I'm writing in English; I'm writing for a Western audience, but the people I'm surrounded by in my daily life are mostly non-white.
G. Willow Wilson
That's something the head scarf, in a symbolic way, is meant to do in Arabic culture: it defines your relationship to your husband and the men of your family differently than your relationship to the average guy on the street you've never met.
The script for what would eventually become my first graphic novel, 'Cairo,' sort of came to me in kind of a bolt of lightning within 24 hours of having moved to that city. Just a jumble of characters and narratives and interesting things that I was seeing and experiencing for the first time.
It seems like whenever you write about Muslims, people assume that you're writing about the Quran, you are writing about the Prophet Muhammad. There's no sense that Muslims are capable of individualism, that they're capable of making mistakes that are somehow not connected to Islam.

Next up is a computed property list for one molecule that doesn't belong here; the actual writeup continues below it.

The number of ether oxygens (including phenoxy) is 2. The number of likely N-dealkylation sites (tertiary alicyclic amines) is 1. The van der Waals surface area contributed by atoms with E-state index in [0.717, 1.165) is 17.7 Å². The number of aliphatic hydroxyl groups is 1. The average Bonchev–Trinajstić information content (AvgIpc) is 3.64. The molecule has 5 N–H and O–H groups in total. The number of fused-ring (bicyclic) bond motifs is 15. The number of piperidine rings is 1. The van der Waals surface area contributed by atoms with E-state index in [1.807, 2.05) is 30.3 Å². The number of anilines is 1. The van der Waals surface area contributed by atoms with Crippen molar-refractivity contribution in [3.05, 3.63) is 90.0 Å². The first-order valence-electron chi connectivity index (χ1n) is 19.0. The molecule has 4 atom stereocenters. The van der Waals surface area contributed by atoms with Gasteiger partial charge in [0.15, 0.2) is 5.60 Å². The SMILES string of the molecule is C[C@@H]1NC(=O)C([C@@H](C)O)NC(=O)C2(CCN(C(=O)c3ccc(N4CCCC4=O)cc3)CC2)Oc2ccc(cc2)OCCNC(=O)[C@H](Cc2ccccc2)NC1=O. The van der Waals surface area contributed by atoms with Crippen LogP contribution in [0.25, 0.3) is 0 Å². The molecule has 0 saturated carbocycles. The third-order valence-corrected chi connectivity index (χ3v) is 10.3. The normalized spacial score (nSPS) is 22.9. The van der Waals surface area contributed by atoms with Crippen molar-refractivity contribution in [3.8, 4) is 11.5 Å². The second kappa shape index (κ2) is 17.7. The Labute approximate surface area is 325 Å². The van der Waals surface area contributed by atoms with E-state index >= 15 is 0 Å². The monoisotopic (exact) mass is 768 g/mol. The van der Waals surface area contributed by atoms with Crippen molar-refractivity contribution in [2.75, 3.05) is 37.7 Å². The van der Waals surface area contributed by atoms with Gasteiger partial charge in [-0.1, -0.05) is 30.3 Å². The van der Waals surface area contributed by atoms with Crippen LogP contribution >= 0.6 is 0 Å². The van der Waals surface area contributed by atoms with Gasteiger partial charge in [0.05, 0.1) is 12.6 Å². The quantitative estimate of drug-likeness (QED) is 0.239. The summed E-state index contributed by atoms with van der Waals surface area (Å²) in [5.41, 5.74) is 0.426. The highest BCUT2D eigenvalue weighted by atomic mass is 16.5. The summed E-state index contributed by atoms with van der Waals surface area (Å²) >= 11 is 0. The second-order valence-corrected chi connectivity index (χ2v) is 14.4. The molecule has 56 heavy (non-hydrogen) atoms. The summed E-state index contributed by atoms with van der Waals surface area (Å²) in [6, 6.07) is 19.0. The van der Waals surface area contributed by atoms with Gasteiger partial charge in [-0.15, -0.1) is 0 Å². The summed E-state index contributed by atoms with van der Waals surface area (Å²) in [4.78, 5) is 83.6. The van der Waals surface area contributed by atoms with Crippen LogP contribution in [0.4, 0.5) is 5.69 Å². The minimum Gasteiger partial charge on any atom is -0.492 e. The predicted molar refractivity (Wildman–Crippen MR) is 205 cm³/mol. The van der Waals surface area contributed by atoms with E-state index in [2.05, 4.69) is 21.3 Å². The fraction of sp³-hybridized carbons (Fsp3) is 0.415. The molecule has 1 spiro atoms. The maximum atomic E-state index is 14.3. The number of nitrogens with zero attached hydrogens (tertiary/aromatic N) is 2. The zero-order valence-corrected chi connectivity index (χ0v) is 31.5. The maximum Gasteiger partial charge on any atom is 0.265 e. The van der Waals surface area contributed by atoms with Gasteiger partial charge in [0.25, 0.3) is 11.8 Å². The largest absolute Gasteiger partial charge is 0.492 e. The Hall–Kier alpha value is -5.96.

In many countries in the Middle East - and this is changing in the wake of the Arab Spring - but for a long time, censorship of books and film was a very big deal. There were books you couldn't buy; things with political content would be censored, but there were some genres of books and film that the censors just didn't understand.
Out-marriage is an issue religious groups have been wrestling with for some time. Of course men and women fall in love. Of course it's not always convenient to their respective cultural and spiritual norms.
I think all these pop cultural media often reflect conversations we're having in the real world at that moment in time. I think one of the big conversations we're having as a culture is we thought we'd solved sexism and racism, and we're realizing more and more that we haven't.
For most inhabitants of the Arab world, the prevailing cultural attitude toward women - fed and encouraged by Wahhabi doctrine, which is based on Bedouin social norms rather than Islamic jurisprudence - often trumps the rights accorded to women by Islam.